I’ve always encouraged clients, readers and audiences to control their daily destiny by owning the first 15 to 20 minutes of each day before they “officially” start – you know, answering e-mails; text messages and responding to missed calls. These first 15 to 20 minutes are really designed to help you get the right mindset in place for the day. I believe that your mindset will determine the type of day you will have. Hence whatever you can do to put in place the right one, you should do. Right? So here are 7 very simple steps you can take. As you will note, they represent positive and specific “self-talk.” Continue reading

Job Descriptions Chris Ruisi

Dump Your Job Descriptions

It’s time to forget about the traditional type of job descriptions we use in business today.

In my opinion, the typical job description is a very static document that is used only once in either employment or in training of a team member. In most cases, it is shown to the individual once and then forgotten about until something goes wrong, and we waive it at them stating, “You didn’t do your job.” Very few of you (if any) come to work each day and decide to update your job descriptions. So deal with it—in its current format it’s useless!

What I suggest to my clients is that when they are ready to define a job, they do it in two steps.

First, create a statement of the “essence” of the role in which you define specifically:

  • Why the job exists;
  • What you expect in terms of a result or outcome from it;
  • How that outcome “contributes” to your company’s performance and growth; and,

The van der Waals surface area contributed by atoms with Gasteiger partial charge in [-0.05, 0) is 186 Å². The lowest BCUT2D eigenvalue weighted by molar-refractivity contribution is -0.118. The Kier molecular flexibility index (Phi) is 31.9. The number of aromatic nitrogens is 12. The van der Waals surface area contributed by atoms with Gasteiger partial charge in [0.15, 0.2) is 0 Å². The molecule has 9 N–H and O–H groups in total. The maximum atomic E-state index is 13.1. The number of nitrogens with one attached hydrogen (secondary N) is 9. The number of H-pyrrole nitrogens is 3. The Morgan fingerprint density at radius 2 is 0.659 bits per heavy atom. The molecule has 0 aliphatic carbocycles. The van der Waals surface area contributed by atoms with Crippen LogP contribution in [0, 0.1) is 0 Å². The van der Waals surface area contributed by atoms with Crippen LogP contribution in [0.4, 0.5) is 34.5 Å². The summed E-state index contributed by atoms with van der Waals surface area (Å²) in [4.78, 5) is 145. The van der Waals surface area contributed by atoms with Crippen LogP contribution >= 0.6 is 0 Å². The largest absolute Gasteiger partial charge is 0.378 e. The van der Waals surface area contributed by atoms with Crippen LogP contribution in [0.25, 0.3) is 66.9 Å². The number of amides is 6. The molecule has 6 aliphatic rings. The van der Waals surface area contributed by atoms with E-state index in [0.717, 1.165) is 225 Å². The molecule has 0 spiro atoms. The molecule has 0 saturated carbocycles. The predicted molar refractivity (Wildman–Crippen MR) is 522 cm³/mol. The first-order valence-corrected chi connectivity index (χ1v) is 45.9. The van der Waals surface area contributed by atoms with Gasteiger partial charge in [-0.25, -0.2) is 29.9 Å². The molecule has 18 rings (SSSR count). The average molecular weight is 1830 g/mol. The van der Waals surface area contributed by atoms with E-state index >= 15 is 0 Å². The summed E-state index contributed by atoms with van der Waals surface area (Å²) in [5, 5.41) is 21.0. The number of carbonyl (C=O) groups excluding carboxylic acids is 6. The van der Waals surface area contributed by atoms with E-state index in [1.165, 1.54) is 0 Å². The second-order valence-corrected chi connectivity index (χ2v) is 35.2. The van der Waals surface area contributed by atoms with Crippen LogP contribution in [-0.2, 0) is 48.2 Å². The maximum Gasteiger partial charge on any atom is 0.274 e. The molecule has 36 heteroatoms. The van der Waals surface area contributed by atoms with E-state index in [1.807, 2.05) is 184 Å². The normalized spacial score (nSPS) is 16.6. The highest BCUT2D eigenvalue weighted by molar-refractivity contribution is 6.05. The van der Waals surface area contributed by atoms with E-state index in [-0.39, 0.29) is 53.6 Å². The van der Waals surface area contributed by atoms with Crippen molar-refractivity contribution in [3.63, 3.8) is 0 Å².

• How the company and its customers benefit from having this position.

From the answers to these questions, we make the document more relevant to the job at hand by identifying what the company is trying to accomplish in both the short- and long-term.

Plus, it shows the employee very clearly where and how they can contribute, and where they can make a difference. When this occurs, you increase the chances of the employee becoming engaged and focusing on doing the right things at the right time on a consistent basis.

After you’ve created this “essence” statement, you’re in a better position to create a list of both the strategic and tactical job duties for the position that support this opening statement. You would identify the top 8 to 10 key tasks that you want the person in the role to perform. Not only does this help the individual understand the scope of their responsibilities and accountabilities.

In addition to the above, if you define a position in the way in which I am suggesting, you have a better chance of developing a meaningful training plan for that individual which would include specific measurable items that can be tracked.

What’s the next step? Write your own “essence” statement. You might be surprised to learn what you are supposed to be doing.